The recent discoveries of more than 1,000 graves at the sites of three former residential schools in Canada have shone a light on a dark spot in Canada’s past and once again opened old wounds.
Between 1831 and 1996 more than 150,000 Indigenous children were forced to attend boarding schools in an effort to assimilate them into Canadian society, according to the Truth and Reconciliation Commission of Canada.
About 70 percent of the schools were run by the Catholic church, the rest by Protestant orders. Converting children to Christianity was seen as part of the mission of the schools.
The bodies of students who died at school were rarely returned to their families and parents were often given little to no explanation about what happened. The remains found last month are believed to be some of an estimated 10,000 to 50,000 students who went to school and never returned. They are known in Canada’s Indigenous community as the “missing children”.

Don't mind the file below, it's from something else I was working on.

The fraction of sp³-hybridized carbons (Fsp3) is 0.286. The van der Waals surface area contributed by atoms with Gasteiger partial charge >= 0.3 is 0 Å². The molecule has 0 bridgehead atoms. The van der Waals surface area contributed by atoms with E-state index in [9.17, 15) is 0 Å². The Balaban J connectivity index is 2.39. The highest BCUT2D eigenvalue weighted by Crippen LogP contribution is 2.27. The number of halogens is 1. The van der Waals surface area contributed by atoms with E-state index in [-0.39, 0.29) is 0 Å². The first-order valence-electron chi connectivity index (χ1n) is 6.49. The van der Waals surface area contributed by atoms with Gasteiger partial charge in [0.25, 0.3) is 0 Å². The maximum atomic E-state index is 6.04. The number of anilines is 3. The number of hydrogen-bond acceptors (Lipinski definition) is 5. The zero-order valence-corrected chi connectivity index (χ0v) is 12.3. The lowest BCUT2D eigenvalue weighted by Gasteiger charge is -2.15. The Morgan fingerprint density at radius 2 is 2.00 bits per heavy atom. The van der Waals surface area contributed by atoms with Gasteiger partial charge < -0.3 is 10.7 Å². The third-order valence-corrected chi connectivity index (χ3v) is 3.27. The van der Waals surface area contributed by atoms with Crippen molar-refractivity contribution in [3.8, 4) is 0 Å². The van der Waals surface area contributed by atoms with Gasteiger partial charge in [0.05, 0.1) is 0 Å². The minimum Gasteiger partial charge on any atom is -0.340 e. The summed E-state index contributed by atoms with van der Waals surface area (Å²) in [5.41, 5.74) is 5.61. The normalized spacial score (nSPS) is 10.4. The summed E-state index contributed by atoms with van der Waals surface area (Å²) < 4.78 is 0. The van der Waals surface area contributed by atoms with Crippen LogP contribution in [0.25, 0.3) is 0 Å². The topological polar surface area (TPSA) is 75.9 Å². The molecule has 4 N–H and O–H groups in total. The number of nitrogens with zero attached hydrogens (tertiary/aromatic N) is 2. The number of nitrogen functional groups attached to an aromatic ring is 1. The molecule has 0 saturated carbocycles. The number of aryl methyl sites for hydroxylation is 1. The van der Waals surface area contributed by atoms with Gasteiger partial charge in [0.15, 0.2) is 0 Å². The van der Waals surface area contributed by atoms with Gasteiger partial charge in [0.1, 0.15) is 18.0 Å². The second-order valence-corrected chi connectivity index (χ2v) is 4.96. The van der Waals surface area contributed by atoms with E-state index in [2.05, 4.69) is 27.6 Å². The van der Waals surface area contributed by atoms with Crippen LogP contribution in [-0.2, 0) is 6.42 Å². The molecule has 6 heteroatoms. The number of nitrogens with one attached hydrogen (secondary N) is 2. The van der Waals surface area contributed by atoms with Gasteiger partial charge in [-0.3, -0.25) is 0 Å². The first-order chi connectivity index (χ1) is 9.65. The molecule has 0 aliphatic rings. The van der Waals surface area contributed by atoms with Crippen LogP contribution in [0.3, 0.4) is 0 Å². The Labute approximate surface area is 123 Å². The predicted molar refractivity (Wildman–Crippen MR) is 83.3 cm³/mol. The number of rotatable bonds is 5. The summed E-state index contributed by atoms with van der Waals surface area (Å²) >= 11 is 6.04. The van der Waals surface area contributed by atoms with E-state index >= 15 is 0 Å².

A 2015 report by the Truth and Reconciliation Commission of Canada concluded the school system amounted to “cultural genocide”. The same report included testimony from former students who recounted sexual and physical abuse, including being beaten if caught speaking in their native languages.
The Canadian Conference of Catholic Bishops issued a statement last month expressing their desire to work towards healing, saying “with the strong encouragement of Pope Francis, the Bishops of Canada have pledged true and deep commitment to renewing and strengthening relationships with Indigenous Peoples across the land.”
In a separate statement, the Bishops announced a delegation of Indigenous people is scheduled to meet with Pope Francis in December.
In this episode of The Stream, we speak with activists from Canada’s Indigenous community about the history and traumatic legacy of residential schools and ask them what it will take to bring healing.
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